Highlights of 2019/20 Half-Year Results
- Group sales US$1,565 million — down 7% compared to first half of the prior financial year. Excluding the impact of foreign exchange rate changes, sales decreased by 4%
- Gross profit US$357 million or 22.8% of sales (compared to US$398 million or 23.8% of sales in prior half year)
- Net profit attributable to shareholders increased by 16% to US$162 million or 18.44 US cents per share on a fully diluted basis
- Underlying net profit, excluding the net impact of significant non-cash and divested items, decreased by 16% to US$106 million
- Free cash inflow from operations US$83 million (compared to an outflow of US$3 million in prior half year)
- Total debt to capital ratio of 16% and cash reserves of US$232 million as of 30 September 2019
- Interim dividend 17 HK cents per share (2.18 US cents per share) with a scrip dividend alternative
CHINA – 6 November 2019 – Johnson Electric Holdings Limited (“Johnson Electric”), a global leader in electric motors and motion subsystems, today announced its results for the six months ended 30 September 2019.
Total Group sales for the first half of FY19/20 totalled US$1,565 million, a decrease of 7% over the first half of the prior financial year. Excluding the impact of foreign exchange rate changes, underlying sales decreased by 4%. Net profit attributable to shareholders increased by 16% to US$162 million or 18.44 US cents per share on a fully diluted basis. Underlying net profit, after adjusting for the effects of a number of significant non-cash and divested items, decreased by 16% to US$106 million.
Global manufacturing is experiencing its sharpest and most geographically widespread downturn since 2012. In this challenging operating environment, Johnson Electric is continuing to make positive progress across a range of key strategic initiatives aimed at further strengthening its competitive position and its ability to adapt to what have become increasingly unstable and unpredictable conditions for global trade.
Overview of Financial Results
The Automotive Products Group (“APG”), which accounted for 79% of total Group sales, reported a 1% decrease in sales on a constant currency basis compared to the first half of the prior year. The strongest business unit performances came from Engine and Transmission Management, Actuation Systems and Stackpole International, which each benefited from a number of new programme launches and sustained demand for advanced technology solutions that help to reduce emissions and enable electrification.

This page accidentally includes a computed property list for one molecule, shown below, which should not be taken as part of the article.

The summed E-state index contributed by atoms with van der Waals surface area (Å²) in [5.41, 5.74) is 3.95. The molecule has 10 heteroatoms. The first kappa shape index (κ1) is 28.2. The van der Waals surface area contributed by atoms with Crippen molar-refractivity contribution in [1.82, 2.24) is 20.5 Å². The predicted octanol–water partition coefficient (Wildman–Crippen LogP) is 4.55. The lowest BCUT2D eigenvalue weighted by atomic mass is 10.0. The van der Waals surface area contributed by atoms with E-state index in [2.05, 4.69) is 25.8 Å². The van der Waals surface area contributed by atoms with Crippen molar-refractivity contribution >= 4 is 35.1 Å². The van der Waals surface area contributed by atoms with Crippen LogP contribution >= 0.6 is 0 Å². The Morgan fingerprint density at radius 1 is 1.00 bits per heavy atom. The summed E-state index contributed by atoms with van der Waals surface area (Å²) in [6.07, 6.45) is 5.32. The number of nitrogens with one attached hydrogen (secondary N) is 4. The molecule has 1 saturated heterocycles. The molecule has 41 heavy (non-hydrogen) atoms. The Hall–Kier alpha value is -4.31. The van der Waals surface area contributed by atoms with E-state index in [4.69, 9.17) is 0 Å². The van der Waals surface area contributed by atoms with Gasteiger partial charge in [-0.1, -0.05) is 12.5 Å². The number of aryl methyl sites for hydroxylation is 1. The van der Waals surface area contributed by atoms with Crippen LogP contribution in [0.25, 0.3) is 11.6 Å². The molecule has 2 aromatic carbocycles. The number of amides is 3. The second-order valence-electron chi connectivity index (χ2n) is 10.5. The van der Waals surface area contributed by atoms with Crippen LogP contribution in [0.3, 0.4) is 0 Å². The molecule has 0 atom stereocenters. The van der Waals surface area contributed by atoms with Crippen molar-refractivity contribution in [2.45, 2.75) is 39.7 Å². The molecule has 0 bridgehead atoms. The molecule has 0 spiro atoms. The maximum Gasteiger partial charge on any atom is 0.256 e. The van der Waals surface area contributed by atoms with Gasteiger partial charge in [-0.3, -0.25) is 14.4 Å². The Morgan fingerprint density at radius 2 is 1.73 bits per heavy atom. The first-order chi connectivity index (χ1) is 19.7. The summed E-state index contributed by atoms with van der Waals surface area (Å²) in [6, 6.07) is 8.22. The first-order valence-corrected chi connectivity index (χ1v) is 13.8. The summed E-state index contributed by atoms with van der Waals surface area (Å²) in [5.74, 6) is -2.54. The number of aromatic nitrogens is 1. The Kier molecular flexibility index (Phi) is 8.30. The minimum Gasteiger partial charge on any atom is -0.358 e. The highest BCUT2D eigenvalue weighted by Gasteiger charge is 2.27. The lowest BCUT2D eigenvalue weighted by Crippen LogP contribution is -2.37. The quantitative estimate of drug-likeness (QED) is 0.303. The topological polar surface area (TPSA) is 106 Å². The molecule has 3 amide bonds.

APG’s modest decline in sales revenue should be set against a sharp contraction in automotive industry production volumes during the period under review. Global light vehicle production declined by 6%, with all major geographic regions experiencing falls in output. Most significant was the 13% decline in the China market, which has been the industry’s largest source of demand growth for the past two decades.
The current slowdown in the overall Chinese economy includes the effect of escalating trade tensions with the United States which has increased uncertainty and weakened consumer confidence. Subdued macroeconomic activity has had a similar effect on the car industry in Europe where production decreased by 4%. Even in North America, which has been a comparative bright spot in terms of jobs growth and consumer spending for much of 2019, light vehicle production declined by 2%.
The Industry Products Group (“IPG”), which contributed 21% of total Group sales, recorded a 14% decline in sales in constant currency terms in the first half. A combination of factors contributed to this disappointing performance. These included depressed demand across a number of end markets due to the US-China trade dispute and some customer-specific programme delays or cancellations.
The division has continued to deliver growth in several product applications, such as ventilation, vital signs monitoring and semiconductor equipment; and the evolution of its product mix towards higher value-adding technology has maintained gross margins. Nonetheless, it is proving difficult to make progress against the downturn in global manufacturing activity for IPG in the near term.
Gross profit decreased by 10% to US$357 million — which as a percentage of sales represented a decline from 23.8% to 22.8%. The year-on-year decrease in margins reflected the combination of lower sales volumes, increased depreciation and pricing pressure. However, comparing the second half of FY18/19 to the first half of FY19/20, gross profit margins improved by 0.8%. The beginnings of this turnaround in the trajectory of the Group’s gross margin is primarily due to reduced material costs and lower direct labour expenses.